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Abu Dhabi, UAETuesday 19 June 2018

A R Rahman Live proves to be an unforgettable evening

Also performing on the stage was an ensemble of popular singers including Neeti Mohan, Benny Dayal, Javed Ali, Harshdeep Kaur, Haricharan, Jonita Gandhi and Armaan Malik

AR Rahman. Jeffrey E Biteng / The National
AR Rahman. Jeffrey E Biteng / The National

The 'Mozart of Madras' put on an unforgettable show on Friday night.

Titled The Journey – Celebrating Music, A R Rahman Live, the evening was a celebration of the maestro completing 25 years in the global music industry.

The wait for the concert to start was a long one, especially since the night was cold, but one look at Rahman on the stage in an all-black outfit and a sparkling silver jacket mixing his most popular tunes, set to laser lights and psychedelic graphics, all was forgotten.

Also performing on the stage was an ensemble of popular singers including Neeti Mohan, Benny Dayal, Javed Ali, Harshdeep Kaur, Haricharan, Jonita Gandhi and Armaan Malik.

Mohan was absolutely sensational in her rendition of the sensual Tamil number Chandralekha and injecting energy in the popular dance track Muqabla, before joining Gandhi for Chhoti Si Asha. She seemed most comfortable performing songs with higher notes and tempo, as she also did total justice to Chali Re, Mayya Mayya, Tanha Tanha, and Rangeela Re – which was her best performance of the night. Jonita Gandhi was a bit disappointing, even though she did fare well on songs such as Choti Si Asha, Tu Hi Re from the upcoming film and 2.0, Tu Bin Bataye and Kehna Hi Kya, her off-key rendition of Agar Tum Saath Ho was jarring.

Among the men, Benny Dayal impressed with Muqabla, Kaisi Mujhe Tum Mil Gayi and others, while Harishcharan stood out with his rendition of Humdum Soniyo Re. The biggest disappointment was Armaan Malik, given that he was one of the bigger stars of the show after Rahman, and his performances of Satrangi Re and Bin Tere felt flat. Javed Ali, who has carved a niche for himself in the sufi genre, gave a superb performance in the sufi segment alongside Rahman, that featured hits including Arziyan, Maula, Kun Faya Kun and Khwaja Mere Khwaja.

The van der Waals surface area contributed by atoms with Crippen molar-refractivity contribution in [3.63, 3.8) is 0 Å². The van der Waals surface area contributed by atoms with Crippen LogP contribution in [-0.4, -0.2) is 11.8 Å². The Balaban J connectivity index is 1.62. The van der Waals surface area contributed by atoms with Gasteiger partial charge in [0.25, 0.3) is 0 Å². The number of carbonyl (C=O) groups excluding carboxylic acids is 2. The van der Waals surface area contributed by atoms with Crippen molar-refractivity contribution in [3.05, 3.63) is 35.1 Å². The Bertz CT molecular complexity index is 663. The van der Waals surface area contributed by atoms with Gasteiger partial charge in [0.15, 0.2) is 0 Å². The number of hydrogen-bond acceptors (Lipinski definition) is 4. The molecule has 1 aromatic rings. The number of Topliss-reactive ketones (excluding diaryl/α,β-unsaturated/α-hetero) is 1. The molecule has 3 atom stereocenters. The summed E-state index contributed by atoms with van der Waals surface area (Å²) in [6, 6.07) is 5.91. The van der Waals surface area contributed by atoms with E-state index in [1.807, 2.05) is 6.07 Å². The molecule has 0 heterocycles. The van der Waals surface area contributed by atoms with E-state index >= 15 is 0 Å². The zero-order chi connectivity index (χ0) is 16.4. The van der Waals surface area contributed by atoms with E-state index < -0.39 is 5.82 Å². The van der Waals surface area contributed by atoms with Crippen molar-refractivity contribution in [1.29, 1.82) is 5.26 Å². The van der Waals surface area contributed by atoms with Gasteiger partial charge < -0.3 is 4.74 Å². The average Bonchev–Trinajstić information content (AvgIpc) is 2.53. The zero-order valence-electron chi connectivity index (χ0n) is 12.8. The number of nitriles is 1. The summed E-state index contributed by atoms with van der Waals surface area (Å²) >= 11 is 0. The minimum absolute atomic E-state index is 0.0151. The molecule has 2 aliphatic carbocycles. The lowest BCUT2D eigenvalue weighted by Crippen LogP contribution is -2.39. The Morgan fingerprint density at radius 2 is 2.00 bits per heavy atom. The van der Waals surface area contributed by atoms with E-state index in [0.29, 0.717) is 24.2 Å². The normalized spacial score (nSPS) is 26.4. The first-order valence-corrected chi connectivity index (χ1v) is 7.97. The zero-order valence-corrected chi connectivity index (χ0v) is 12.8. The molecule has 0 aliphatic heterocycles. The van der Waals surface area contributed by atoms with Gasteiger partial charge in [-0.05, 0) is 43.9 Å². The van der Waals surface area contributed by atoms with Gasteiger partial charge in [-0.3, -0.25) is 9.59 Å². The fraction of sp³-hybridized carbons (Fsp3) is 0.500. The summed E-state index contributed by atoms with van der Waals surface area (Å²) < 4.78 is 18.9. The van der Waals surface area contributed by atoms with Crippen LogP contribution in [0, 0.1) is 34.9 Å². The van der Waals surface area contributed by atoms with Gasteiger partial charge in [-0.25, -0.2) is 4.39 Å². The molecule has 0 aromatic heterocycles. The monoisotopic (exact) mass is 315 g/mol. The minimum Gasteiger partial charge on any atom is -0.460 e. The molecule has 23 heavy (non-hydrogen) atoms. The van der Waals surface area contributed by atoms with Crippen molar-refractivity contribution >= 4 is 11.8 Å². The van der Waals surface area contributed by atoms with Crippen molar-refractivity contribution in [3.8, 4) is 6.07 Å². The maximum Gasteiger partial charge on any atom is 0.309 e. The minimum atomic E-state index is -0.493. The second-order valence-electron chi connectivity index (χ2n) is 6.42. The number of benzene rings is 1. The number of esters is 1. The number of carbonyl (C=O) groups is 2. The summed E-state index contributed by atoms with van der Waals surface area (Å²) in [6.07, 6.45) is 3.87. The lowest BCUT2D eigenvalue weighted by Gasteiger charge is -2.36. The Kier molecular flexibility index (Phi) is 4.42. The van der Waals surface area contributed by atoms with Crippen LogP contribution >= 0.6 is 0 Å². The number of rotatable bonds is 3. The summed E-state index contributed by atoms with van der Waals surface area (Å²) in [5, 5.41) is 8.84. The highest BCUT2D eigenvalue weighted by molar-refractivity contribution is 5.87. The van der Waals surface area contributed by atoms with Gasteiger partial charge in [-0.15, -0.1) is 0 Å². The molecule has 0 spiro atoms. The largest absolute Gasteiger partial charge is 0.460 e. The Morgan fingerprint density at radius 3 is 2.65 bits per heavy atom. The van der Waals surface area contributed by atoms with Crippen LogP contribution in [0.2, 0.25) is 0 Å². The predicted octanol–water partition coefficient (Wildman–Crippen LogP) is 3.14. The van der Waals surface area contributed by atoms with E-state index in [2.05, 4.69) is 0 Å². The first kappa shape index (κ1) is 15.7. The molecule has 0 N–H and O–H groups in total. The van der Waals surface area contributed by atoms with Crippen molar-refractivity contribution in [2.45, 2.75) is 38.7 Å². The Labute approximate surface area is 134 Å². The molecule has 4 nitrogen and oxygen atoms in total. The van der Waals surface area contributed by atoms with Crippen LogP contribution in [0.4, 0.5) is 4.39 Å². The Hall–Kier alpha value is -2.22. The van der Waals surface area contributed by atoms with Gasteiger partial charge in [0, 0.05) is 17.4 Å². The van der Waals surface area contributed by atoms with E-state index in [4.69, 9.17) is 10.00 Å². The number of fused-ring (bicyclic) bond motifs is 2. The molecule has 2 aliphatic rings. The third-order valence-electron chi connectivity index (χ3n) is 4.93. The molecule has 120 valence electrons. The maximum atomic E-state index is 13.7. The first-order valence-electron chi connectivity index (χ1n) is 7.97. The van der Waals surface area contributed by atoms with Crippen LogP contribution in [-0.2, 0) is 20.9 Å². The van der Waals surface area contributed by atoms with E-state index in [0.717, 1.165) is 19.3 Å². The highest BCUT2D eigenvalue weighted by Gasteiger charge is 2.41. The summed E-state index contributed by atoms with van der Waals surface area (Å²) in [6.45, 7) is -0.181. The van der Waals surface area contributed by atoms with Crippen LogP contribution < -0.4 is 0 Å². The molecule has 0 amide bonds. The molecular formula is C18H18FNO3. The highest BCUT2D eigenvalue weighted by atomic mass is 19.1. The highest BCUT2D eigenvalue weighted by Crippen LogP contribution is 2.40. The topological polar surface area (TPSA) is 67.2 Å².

As the night wore on, the night got foggy, misty and cold, and was the perfect setting for the little throwback segment, which in Rahman’s own words featured “songs that you listened on the radio – when you fell in love, or when something good or bad happened – these songs take you through those memories,” he said.

Snippets of his most memorable hits – Tu Bin Bataye, Kehna Hi Kya, Ae Ajnabi, Jiya Jale, Aawara Bahwrein and Ghanan Ghannan, among others, found their place in this part of the evening, when the visibility was low, but alit with torchlights from hundreds in the audience singing along, made it truly magical.

Rahman, once again, proved that he doesn’t need to engage in banter or opt for any gimmicks on stage to make an evening memorable. He let his music do the talking, occasionally taking the mic himself for soulful renditions of Mustafa Mustafa, Humma Humma, Urvashi (for which he blended the Hindi and Tamil versions seamlessly), Patakha Guddi and Dil Se.

He thanked his fans “for warming us” at the end of the evening, but the feeling was mutual – when even the wet chairs, freezing temperatures and dense fog couldn’t dampen this memorable, standout evening.

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Read more:

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AR Rahman on fame, fireworks and philanthropy

Dev Patel on life after Lion, his Indian accent, and becoming tabloid fodder

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